You mention that the CI server tests should be 100% green most of the time… which make the question of how often they’re not an interesting one, and a question the CI server can help you answer easily.

  13. Darren October 8, 2009 at 1:59 pm #

    *How Do I Prioritize Tests?
    Agile teams work from a prioritized backlog. Instead of prioritizing tests, they prioritize Stories. And Stories are either Done or not. Given that context, it does not make sense to talk about prioritizing the tests in isolation.

    Darren – Not all tests are created equal. Some are more valuable than others. I can definitely see a class of tests that are important to make sure are covered in the initial test but are not as valuable running during every regression test. Certainly if the time existed and they were automated ( I know – key to agile but you have to start somewhere ) I would not fret but as soon as we get into a time crunch or these tests are manual and thus incure a much larger cost I start to doubt the authors assumption that tests do not need prioritization. Maybe we are thinking different scales – the author is not very clear. I agree that the suite of tests for a story should have the same prioritization, but the test cases contained in that suite are most probably not all of the same value.

  14. Darren October 8, 2009 at 2:01 pm #

    *What about the Test Reports?
    Traditional test management systems provide all kinds of reports: pass/fail statistics, execution time actuals v. estimated, planned v. executed tests, etc. Much of this information is irrelevant in an Agile context.

    Darren – Assuming we have not created the worlds first bug free software and putting aside the argument that if you don’t have enough time then it’s a process problem – the real world delivers on deadlines that people pay for. So even if you say you want 100% pass rates – how do you know that? How do you know you are done? Test case management systems can answer that for you. Even if you have an automated solution, test case management systems can bring together the results of multiple suites of automation test results to paint the big picture of new test and regression tests so you can answer the definition of done questions. Yeah you could build this into the automation buy why build, validate, and maintain it when canned solutions already exist? Execution times actual vs estimated – these were not useful even before Agile. In a manual sense they are of limited value if only for a training purpose. Planned vs executed – Answer part of definition of done? I guess we could do it manually and incur the larger human cost, or build the automation for it – but why? “Much of this information is irrelevant in an Agile context.” Darn this author always secures a way out – I wish he/she would commit and back up their statements with confidence. The implications of their statements is not undone by adding an escape clause.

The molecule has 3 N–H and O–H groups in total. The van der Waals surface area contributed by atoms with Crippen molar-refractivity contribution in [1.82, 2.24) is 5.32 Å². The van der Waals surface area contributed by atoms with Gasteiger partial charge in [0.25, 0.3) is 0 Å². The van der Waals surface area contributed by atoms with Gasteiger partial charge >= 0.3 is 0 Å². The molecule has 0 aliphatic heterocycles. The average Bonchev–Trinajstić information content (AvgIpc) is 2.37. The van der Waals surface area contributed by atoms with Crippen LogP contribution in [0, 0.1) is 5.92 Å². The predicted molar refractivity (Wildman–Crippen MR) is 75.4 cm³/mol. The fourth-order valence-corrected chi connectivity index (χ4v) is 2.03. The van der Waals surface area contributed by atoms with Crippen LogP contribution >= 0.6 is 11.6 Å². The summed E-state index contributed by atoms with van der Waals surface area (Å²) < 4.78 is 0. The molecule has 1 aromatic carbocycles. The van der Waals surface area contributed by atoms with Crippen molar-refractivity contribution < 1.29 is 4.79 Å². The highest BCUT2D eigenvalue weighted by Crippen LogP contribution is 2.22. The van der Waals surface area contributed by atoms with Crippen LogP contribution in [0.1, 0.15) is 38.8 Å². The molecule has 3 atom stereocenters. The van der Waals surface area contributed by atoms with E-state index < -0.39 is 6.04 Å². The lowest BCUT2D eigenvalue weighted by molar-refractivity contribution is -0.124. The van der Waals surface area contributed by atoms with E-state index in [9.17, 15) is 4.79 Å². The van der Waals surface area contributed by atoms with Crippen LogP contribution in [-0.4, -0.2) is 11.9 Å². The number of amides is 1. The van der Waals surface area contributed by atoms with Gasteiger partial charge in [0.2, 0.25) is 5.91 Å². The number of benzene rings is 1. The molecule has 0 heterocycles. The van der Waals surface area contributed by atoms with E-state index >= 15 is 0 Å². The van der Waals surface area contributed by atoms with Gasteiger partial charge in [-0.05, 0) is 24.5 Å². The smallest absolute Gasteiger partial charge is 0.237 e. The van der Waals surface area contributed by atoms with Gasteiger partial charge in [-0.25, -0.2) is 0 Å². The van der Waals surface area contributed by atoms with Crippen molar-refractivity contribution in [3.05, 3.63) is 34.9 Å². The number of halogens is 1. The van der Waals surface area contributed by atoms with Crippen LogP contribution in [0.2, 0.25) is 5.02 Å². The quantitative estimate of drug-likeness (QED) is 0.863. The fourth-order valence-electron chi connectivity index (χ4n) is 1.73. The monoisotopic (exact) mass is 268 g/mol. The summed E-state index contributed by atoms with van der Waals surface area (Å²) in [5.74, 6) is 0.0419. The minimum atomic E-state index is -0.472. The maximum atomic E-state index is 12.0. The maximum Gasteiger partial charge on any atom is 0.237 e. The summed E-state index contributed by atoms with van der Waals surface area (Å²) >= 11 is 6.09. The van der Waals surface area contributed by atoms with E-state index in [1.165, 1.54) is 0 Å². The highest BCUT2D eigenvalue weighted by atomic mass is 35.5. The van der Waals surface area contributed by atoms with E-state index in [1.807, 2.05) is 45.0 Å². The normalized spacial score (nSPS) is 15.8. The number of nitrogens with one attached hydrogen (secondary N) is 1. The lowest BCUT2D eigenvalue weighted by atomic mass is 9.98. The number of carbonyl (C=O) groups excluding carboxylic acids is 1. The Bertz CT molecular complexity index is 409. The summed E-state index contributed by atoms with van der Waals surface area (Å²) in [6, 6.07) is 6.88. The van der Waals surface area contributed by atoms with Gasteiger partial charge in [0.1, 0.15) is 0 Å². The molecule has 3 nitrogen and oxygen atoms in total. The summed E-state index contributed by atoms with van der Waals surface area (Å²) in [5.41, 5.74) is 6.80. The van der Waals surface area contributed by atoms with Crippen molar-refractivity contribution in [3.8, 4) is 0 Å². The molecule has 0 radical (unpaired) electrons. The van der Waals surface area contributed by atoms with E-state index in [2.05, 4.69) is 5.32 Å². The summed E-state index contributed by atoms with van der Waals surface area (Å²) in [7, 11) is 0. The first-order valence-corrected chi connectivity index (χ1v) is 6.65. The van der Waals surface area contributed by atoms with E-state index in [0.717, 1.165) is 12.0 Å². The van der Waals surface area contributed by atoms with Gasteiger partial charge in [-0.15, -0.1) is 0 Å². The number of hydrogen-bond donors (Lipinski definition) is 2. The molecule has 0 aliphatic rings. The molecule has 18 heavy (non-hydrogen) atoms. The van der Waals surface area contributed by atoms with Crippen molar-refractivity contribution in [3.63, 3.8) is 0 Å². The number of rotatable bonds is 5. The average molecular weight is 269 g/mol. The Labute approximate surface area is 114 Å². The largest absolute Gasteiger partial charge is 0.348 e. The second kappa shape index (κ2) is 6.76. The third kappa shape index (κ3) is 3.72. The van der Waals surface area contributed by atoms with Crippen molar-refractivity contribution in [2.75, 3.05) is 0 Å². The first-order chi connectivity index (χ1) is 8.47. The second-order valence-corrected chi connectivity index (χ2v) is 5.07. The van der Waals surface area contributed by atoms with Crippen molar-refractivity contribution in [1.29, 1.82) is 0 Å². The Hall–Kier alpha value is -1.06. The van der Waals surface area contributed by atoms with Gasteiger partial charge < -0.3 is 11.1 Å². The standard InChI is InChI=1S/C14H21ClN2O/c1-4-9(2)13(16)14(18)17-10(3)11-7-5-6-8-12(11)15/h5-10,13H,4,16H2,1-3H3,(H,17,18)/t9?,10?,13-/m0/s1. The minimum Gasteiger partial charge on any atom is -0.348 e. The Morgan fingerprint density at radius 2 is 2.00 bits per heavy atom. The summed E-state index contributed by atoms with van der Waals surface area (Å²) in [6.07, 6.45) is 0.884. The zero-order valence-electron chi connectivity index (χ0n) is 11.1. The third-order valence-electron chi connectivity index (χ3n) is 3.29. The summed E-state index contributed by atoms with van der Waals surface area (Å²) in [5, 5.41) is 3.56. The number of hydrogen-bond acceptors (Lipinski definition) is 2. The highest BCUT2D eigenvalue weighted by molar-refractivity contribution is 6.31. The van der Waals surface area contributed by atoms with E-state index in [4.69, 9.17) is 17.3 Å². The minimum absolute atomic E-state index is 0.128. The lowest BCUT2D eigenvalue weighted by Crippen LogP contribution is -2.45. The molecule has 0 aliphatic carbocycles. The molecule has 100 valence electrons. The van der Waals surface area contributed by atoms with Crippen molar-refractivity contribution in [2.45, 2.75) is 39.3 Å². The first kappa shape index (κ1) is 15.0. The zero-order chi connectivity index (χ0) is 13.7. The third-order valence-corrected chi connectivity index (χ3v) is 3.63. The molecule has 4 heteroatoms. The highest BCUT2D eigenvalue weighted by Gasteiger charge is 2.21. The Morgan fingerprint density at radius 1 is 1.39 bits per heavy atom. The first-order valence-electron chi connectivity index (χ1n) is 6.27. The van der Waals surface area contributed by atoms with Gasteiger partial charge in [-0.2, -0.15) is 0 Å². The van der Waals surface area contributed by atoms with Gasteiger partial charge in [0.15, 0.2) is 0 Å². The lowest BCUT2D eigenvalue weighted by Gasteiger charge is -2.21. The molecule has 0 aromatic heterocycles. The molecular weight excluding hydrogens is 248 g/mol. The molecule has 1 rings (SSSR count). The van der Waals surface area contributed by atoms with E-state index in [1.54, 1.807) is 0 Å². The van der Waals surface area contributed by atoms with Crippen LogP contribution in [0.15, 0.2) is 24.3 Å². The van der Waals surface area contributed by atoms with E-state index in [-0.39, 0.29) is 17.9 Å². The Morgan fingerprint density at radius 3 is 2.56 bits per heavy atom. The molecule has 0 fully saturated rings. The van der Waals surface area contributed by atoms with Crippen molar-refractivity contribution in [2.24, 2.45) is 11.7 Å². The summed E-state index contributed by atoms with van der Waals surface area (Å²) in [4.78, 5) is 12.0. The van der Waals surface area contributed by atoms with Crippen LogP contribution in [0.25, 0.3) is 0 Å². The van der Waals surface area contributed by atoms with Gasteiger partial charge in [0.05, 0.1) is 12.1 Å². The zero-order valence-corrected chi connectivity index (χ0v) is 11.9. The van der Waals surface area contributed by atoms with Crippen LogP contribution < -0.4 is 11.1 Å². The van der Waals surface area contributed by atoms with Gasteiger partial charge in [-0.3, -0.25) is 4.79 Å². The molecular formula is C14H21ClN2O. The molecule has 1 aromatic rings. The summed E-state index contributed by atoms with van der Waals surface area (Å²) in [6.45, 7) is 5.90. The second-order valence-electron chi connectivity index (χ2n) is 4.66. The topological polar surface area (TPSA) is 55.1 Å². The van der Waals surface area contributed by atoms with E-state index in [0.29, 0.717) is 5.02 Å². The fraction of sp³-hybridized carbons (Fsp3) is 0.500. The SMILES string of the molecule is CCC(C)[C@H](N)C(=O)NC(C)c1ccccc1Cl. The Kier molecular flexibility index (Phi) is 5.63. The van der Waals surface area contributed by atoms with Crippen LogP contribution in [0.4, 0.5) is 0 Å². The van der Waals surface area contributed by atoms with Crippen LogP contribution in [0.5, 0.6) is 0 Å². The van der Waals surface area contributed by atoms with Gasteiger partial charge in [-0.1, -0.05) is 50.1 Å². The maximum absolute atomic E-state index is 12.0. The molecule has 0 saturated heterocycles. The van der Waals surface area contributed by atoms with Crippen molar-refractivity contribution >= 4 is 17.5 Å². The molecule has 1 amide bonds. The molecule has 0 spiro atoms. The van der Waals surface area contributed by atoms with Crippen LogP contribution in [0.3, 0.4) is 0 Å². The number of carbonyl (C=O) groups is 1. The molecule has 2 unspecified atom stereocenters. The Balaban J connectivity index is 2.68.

15. Darren October 8, 2009 at 2:02 pm #

    *What about the Test Reports?
    The CI system provides the information that remains relevant: the automated test execution results. And those results should be 100% Green (passed) most of the time.
    However, if the team really wants to keep historic test execution results (or are compelled to do so as a matter of regulatory compliance), the test results can be stored in the source control system with the code.

    Darren – This makes me wonder if the author is just trying to find a way to not use another system. Putting the cost benefits of reducing the number of systems aside ( not what the article is implying ) why put this in source control? Source control is best at managing source. Test Case Management systems are designed to handle tests. Why fit a square peg into a round hole? I also have to take a swipe at the authors statement that the tests should be 100% passed most of the time. I find it odd for me the validation manager to be the one saying that no company releases 100% bug free software. Sure the author escapes this wrath by saying “most of the time” but come on really. The % green needs to be within the tolerances of what the company is intending to build. There is no such thing as bug free code. As soon as you let 1 test not pass during 1 regression run, having historical data is important.

  16. Darren October 8, 2009 at 2:04 pm #

    *But Testing is Never Done. Seriously, How Do I Prioritize What To Test?